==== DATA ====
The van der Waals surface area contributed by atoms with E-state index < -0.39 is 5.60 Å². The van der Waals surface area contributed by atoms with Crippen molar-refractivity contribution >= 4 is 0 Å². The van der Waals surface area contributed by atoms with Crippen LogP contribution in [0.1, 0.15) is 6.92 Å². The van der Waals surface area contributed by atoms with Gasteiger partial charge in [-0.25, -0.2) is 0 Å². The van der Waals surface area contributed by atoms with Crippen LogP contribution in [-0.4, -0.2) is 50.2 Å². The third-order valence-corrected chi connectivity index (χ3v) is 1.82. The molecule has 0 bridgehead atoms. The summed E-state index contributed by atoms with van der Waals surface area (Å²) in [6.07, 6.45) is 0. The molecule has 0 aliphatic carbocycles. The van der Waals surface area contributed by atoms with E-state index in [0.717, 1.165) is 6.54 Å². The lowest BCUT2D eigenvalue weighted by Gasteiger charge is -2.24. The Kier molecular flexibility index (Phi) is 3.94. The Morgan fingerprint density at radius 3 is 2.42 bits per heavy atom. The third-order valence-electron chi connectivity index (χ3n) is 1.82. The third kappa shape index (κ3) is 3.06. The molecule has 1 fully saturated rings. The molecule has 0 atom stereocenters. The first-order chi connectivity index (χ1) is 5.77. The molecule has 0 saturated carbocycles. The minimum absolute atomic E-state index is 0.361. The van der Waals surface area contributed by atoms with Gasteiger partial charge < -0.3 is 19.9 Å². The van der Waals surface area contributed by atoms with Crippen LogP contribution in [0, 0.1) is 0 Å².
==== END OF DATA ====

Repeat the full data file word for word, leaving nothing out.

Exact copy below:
The van der Waals surface area contributed by atoms with E-state index < -0.39 is 5.60 Å². The van der Waals surface area contributed by atoms with Crippen molar-refractivity contribution >= 4 is 0 Å². The van der Waals surface area contributed by atoms with Crippen LogP contribution in [0.1, 0.15) is 6.92 Å². The van der Waals surface area contributed by atoms with Gasteiger partial charge in [-0.25, -0.2) is 0 Å². The van der Waals surface area contributed by atoms with Crippen LogP contribution in [-0.4, -0.2) is 50.2 Å². The third-order valence-corrected chi connectivity index (χ3v) is 1.82. The molecule has 0 bridgehead atoms. The summed E-state index contributed by atoms with van der Waals surface area (Å²) in [6.07, 6.45) is 0. The molecule has 0 aliphatic carbocycles. The van der Waals surface area contributed by atoms with E-state index in [0.717, 1.165) is 6.54 Å². The lowest BCUT2D eigenvalue weighted by Gasteiger charge is -2.24. The Kier molecular flexibility index (Phi) is 3.94. The Morgan fingerprint density at radius 3 is 2.42 bits per heavy atom. The third-order valence-electron chi connectivity index (χ3n) is 1.82. The third kappa shape index (κ3) is 3.06. The molecule has 1 fully saturated rings. The molecule has 0 atom stereocenters. The first-order chi connectivity index (χ1) is 5.77. The molecule has 0 saturated carbocycles. The minimum absolute atomic E-state index is 0.361. The van der Waals surface area contributed by atoms with Gasteiger partial charge < -0.3 is 19.9 Å². The van der Waals surface area contributed by atoms with Crippen LogP contribution in [0, 0.1) is 0 Å².